Halloween items are often a sweet memory of the characters they were at seven or five years or age. I am often amazed at the mistyness of people who look at Sherri Lewis, The Creature from the Black Lagoon, or Casper, etc and totally recapture a moment they had forgotten or lost. How does that effect the value of an item? Rather subjective and emotional that magical recapturing of a fleeted moment. If boxed costumes are nostalgia to many what of the earlier costumes and decorations that were made using the Dennison Bogie book instructions? Who were these people who sat and made their costumes in anticipation of a night of frolic, fantasy or romance?
Is anything what it seems when no two people look at an something in the same way? When I see a Jack Roads piece every magical gene in my body yearns for these veggie people to awake and frolic about my garden and speak to me and tell me what is really being whispered by the corn stalks or telling me what secrets the autumn breeze and the bright red, orange and gold leaves are rustling about.
Have the scary monsters and masks as well as jack o lanterns kept away the harmful evil spirits? The beauty of this holiday is we can be like nature for a short time. Jack Frost paints the leaves and we don masks or cosmeticize our features turning us into anyone we fancy. Unfortunately, the best parts of Halloween seem to be pushed out of the way and the holiday is usurped by the blood and gore of television and the movies. Reality is not what Halloween is about but fantasy and that is why the long tradition of Holiday art especially Halloween is based on fantasy and a gleeful flight from the grimness of reality. Why would anyone want to be a mass murderer when they can be an elf from Lothlorien? The images that come scrambling out of the images of most Halloween artists minds is bright and cheerful even when the bats, spiders, crows, and creatures are very unparrot like. Here is nothing evil about spiders or bats who devour the bugs that torment us so. Crows and ravens? So clever and such chatterboxes and one of the easiest birds to make friends with and talk to.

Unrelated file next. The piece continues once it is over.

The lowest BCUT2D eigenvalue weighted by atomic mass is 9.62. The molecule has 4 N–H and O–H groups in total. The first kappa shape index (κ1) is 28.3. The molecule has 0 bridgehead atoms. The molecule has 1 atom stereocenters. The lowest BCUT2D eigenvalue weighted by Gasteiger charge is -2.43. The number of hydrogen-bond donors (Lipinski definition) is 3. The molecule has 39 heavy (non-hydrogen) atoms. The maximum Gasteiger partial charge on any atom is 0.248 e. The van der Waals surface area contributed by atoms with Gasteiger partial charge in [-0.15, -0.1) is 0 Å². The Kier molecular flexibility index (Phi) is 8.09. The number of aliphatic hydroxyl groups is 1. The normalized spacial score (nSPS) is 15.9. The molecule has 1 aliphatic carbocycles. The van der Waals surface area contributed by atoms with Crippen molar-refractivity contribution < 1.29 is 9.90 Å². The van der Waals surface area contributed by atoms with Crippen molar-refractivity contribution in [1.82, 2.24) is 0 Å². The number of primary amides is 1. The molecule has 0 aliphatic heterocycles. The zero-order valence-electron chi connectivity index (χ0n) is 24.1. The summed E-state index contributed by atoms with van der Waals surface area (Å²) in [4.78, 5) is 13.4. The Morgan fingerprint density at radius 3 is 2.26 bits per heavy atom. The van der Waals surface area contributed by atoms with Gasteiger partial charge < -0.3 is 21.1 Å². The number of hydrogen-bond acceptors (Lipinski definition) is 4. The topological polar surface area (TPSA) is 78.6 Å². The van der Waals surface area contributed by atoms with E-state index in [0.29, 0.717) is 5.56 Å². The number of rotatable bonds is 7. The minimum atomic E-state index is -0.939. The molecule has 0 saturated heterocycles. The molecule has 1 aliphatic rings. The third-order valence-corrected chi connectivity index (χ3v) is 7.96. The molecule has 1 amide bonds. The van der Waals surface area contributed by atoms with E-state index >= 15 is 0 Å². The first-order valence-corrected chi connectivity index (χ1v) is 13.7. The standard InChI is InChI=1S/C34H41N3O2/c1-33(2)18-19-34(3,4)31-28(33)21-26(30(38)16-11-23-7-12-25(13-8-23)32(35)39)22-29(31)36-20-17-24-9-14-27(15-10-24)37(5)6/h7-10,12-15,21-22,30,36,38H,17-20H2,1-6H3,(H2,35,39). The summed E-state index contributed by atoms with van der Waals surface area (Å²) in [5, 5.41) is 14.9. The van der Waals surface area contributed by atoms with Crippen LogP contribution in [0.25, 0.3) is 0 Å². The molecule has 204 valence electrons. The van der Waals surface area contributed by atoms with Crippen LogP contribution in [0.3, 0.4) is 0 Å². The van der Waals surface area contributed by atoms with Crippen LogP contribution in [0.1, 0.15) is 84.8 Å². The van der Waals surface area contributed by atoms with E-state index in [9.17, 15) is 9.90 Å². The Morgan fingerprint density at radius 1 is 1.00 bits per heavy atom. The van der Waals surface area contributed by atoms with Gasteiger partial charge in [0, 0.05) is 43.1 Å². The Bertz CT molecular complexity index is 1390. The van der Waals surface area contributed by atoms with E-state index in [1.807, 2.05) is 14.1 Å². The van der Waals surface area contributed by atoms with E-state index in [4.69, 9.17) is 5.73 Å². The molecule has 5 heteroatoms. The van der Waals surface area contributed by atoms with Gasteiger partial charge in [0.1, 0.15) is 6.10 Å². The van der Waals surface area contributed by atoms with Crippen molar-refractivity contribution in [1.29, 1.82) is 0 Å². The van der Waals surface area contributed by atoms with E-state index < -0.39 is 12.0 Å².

Yes, Halloween is improbability as it is when not only we can transmogrify but it is when artists for well over a century have shown us what many can not see by themselves through their own mortal eyes.
Pamela E. Apkarian-Russell
(TM) The Halloween Queen
Castle Halloween Museum
1595 Boggs Run Rd
Benwood, (Wheeling) WV 26031-1050
304 233 1031